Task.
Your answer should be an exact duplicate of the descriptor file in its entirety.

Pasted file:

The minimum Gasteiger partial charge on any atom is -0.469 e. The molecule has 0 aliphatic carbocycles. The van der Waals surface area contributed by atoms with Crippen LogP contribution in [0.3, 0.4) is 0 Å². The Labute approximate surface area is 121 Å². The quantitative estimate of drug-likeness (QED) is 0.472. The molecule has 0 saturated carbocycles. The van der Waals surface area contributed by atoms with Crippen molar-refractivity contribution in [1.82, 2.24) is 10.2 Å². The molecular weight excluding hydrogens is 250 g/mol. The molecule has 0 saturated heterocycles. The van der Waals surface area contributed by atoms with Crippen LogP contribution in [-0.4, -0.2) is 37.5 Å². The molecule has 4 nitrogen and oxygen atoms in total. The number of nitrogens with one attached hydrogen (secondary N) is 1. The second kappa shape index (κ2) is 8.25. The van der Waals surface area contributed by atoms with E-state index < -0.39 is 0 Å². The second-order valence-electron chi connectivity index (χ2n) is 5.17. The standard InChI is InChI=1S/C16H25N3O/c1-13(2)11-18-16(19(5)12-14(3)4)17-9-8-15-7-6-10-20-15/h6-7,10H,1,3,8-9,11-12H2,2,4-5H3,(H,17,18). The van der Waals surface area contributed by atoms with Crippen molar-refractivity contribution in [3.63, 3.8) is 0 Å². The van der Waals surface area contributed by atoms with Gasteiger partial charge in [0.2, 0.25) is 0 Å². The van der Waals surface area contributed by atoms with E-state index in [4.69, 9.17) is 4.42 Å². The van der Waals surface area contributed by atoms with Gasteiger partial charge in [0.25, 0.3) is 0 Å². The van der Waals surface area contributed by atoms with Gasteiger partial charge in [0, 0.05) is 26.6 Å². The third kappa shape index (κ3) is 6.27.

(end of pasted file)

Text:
The minimum Gasteiger partial charge on any atom is -0.469 e. The molecule has 0 aliphatic carbocycles. The van der Waals surface area contributed by atoms with Crippen LogP contribution in [0.3, 0.4) is 0 Å². The Labute approximate surface area is 121 Å². The quantitative estimate of drug-likeness (QED) is 0.472. The molecule has 0 saturated carbocycles. The van der Waals surface area contributed by atoms with Crippen molar-refractivity contribution in [1.82, 2.24) is 10.2 Å². The molecular weight excluding hydrogens is 250 g/mol. The molecule has 0 saturated heterocycles. The van der Waals surface area contributed by atoms with Crippen LogP contribution in [-0.4, -0.2) is 37.5 Å². The molecule has 4 nitrogen and oxygen atoms in total. The number of nitrogens with one attached hydrogen (secondary N) is 1. The second kappa shape index (κ2) is 8.25. The van der Waals surface area contributed by atoms with E-state index < -0.39 is 0 Å². The second-order valence-electron chi connectivity index (χ2n) is 5.17. The standard InChI is InChI=1S/C16H25N3O/c1-13(2)11-18-16(19(5)12-14(3)4)17-9-8-15-7-6-10-20-15/h6-7,10H,1,3,8-9,11-12H2,2,4-5H3,(H,17,18). The van der Waals surface area contributed by atoms with Crippen molar-refractivity contribution in [3.63, 3.8) is 0 Å². The van der Waals surface area contributed by atoms with Gasteiger partial charge in [0.2, 0.25) is 0 Å². The van der Waals surface area contributed by atoms with E-state index in [4.69, 9.17) is 4.42 Å². The van der Waals surface area contributed by atoms with Gasteiger partial charge in [0.25, 0.3) is 0 Å². The van der Waals surface area contributed by atoms with Gasteiger partial charge in [0, 0.05) is 26.6 Å². The third kappa shape index (κ3) is 6.27.